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Howard Dully was 12 years old when he was given a lobotomy. He was 56 years old when he found out why. The four decades in between tell a story of profound love and compassion. In 1960 Howard's father and stepmother delivered him into the hands of the man who had invented the 'ice pick' lobotomy. Expelled from the mainstream medical community, his once-popular procedure now a grisly medical relic, Dr Walter Freeman was eager to turn this temperamental 12-year-old into a submissive boy - especially after hearing the terrible lies his stepmother told about him. Howard, told he was going into the hospital for tests, was instead given electro-shock treatments and a transorbital lobotomy. It took him 40 years to recover. Howard Dully's escape from that dark place is a voyage of enormous hope and universal appeal.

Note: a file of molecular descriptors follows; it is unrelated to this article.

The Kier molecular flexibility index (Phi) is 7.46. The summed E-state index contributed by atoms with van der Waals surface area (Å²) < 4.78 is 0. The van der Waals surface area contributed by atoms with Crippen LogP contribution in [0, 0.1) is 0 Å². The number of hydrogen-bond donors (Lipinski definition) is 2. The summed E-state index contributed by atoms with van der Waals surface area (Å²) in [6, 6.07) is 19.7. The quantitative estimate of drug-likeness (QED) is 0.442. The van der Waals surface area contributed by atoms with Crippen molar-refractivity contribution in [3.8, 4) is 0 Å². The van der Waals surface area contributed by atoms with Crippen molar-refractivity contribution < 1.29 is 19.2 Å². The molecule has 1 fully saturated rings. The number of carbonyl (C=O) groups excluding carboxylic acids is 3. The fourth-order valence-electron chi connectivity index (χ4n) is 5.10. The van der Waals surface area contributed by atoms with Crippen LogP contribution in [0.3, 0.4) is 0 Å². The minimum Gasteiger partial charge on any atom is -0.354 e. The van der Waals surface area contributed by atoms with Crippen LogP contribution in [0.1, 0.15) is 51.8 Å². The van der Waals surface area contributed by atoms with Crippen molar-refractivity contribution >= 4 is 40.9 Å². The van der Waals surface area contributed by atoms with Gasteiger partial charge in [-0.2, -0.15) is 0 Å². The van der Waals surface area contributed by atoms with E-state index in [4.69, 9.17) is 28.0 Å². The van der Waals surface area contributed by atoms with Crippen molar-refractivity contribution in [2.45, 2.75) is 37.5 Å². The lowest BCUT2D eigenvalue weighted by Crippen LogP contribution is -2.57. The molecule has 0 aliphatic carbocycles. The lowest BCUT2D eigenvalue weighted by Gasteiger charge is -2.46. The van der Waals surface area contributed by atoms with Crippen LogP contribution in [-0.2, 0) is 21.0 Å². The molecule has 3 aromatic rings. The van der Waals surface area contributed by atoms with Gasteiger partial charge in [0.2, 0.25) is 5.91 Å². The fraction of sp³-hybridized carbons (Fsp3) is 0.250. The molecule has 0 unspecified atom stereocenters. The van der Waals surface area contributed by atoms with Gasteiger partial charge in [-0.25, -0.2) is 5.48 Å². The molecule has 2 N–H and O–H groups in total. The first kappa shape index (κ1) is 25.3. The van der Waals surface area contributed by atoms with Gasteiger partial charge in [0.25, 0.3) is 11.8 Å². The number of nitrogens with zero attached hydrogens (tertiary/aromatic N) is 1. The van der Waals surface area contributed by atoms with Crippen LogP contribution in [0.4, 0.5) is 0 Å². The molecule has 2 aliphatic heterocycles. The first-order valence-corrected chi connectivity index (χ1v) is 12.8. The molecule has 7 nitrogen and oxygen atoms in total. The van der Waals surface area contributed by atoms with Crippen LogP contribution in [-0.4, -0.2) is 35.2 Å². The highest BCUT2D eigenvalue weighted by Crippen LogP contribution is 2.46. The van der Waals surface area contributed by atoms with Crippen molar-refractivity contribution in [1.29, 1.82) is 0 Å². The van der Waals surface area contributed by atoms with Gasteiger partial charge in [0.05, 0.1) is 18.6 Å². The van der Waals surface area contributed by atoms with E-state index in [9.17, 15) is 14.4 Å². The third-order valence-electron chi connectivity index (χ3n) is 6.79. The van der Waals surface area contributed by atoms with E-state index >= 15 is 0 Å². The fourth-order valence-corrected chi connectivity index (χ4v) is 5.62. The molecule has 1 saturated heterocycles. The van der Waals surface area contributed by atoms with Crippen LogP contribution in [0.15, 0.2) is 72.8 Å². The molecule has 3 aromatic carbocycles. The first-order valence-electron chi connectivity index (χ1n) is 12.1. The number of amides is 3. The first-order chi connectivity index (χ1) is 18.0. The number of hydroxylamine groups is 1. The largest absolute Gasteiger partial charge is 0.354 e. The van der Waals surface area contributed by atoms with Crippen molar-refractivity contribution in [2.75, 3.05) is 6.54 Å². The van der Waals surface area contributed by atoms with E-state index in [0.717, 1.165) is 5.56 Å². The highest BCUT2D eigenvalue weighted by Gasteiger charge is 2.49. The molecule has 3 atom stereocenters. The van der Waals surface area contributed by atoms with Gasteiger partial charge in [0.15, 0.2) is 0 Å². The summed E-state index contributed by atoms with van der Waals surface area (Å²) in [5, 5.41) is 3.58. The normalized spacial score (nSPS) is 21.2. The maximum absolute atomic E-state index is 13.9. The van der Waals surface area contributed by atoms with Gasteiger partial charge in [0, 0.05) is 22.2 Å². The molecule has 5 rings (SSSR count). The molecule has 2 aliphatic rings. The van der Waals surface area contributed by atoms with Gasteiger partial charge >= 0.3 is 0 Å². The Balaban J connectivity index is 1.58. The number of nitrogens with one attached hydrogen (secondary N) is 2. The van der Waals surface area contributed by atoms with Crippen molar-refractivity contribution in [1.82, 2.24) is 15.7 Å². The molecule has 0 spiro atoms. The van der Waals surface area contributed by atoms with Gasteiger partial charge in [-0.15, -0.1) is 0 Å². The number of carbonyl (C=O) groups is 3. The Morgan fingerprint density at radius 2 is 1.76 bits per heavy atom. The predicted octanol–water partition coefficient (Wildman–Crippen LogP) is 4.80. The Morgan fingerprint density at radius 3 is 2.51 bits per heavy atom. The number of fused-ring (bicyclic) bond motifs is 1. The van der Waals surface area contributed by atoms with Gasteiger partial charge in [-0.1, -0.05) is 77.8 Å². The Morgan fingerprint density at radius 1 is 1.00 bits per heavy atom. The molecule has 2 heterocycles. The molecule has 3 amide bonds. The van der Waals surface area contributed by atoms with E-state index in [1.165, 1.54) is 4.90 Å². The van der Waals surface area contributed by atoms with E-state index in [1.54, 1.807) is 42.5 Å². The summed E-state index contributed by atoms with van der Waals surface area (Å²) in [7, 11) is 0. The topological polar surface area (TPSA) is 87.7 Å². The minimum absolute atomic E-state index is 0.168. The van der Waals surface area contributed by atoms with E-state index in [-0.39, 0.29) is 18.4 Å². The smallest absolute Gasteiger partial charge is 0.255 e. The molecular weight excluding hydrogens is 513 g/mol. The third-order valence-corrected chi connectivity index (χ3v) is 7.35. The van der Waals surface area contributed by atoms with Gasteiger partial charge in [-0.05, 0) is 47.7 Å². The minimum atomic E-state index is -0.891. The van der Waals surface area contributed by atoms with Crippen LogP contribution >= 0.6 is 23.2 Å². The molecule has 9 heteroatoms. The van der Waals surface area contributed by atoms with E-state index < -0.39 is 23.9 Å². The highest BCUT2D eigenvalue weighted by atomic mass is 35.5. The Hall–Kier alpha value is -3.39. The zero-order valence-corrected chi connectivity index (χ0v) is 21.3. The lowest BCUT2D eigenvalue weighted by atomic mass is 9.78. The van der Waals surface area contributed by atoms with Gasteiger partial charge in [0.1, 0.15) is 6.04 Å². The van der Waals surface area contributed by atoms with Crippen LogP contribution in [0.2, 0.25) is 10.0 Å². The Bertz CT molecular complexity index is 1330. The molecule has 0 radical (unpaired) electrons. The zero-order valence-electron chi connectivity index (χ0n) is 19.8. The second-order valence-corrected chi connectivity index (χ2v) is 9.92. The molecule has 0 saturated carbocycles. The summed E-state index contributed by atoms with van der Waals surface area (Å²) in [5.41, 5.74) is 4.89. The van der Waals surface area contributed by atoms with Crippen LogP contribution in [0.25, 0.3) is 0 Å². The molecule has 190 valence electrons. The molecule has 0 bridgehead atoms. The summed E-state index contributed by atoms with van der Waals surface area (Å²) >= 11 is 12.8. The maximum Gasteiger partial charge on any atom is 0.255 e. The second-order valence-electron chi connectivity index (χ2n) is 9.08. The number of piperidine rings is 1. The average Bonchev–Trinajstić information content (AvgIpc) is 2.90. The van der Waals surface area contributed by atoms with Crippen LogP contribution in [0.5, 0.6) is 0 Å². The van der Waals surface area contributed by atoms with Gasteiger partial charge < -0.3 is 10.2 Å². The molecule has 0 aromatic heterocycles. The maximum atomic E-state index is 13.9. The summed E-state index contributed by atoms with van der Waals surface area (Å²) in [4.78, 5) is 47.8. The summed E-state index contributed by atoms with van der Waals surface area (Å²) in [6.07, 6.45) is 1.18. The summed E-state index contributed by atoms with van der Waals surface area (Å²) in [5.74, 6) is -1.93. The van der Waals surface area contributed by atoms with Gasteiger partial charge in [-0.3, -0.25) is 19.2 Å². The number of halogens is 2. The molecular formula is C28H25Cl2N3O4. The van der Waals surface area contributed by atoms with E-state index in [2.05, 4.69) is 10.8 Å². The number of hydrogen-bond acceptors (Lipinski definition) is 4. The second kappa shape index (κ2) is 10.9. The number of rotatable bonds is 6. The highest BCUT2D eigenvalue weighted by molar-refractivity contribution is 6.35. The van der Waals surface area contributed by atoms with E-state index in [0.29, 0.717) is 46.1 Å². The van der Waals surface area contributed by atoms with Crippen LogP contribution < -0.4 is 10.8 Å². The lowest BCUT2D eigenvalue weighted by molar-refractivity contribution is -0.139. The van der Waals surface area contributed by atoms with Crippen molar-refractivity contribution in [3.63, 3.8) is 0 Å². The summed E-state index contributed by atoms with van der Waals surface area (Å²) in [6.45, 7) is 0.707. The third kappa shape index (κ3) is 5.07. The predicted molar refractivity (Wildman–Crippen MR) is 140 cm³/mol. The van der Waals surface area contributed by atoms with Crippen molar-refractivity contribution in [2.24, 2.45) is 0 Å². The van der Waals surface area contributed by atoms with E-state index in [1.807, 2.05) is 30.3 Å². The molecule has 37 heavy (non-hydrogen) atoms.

At twelve, Howard Dully was guilty of the same crimes as other boys his age: he was moody and messy, rambunctious with his brothers, contrary just to prove a point, and perpetually at odds with his parents. Yet somehow, this normal boy became one of the youngest people on whom Dr. Walter Freeman performed his barbaric transorbital--or ice pick--lobotomy. Abandoned by his family within a year of the surgery, Howard spent his teen years in mental institutions, his twenties in jail, and his thirties in a bottle. It wasn't until he was in his forties that Howard began to pull his life together. But even as he began to live the "normal" life he had been denied, Howard struggled with one question: Why? "October 8, 1960. I gather that Mrs. Dully is perpetually talking, admonishing, correcting, and getting worked up into a spasm, whereas her husband is impatient, explosive, rather brutal, won't let the boy speak for himself, and calls him numbskull, dimwit, and other uncomplimentary names." There were only three people who would know the truth: Freeman, the man who performed the procedure; Lou, his cold and demanding stepmother who brought Howard to the doctor's attention; and his father, Rodney. Of the three, only Rodney, the man who hadn't intervened on his son's behalf, was still living. Time was running out. Stable and happy for the first time in decades, Howard began to search for answers. "December 3, 1960. Mr. and Mrs. Dully have apparently decided to have Howard operated on. I suggested [they] not tell Howard anything about it." Through his research, Howard met other lobotomy patients and their families, talked with one of Freeman's sons about his father's controversial life's work, and confronted Rodney about his complicity. And, in the archive where the doctor's files are stored, he finally came face to face with the truth. Revealing what happened to a child no one--not his father, not the medical community, not the state--was willing to protect, My Lobotomy exposes a shameful chapter in the history of the treatment of mental illness. Yet, ultimately, this is a powerful and moving chronicle of the life of one man. Without reticence, Howard Dully shares the story of a painfully dysfunctional childhood, a misspent youth, his struggle to claim the life that was taken from him, and his redemption.
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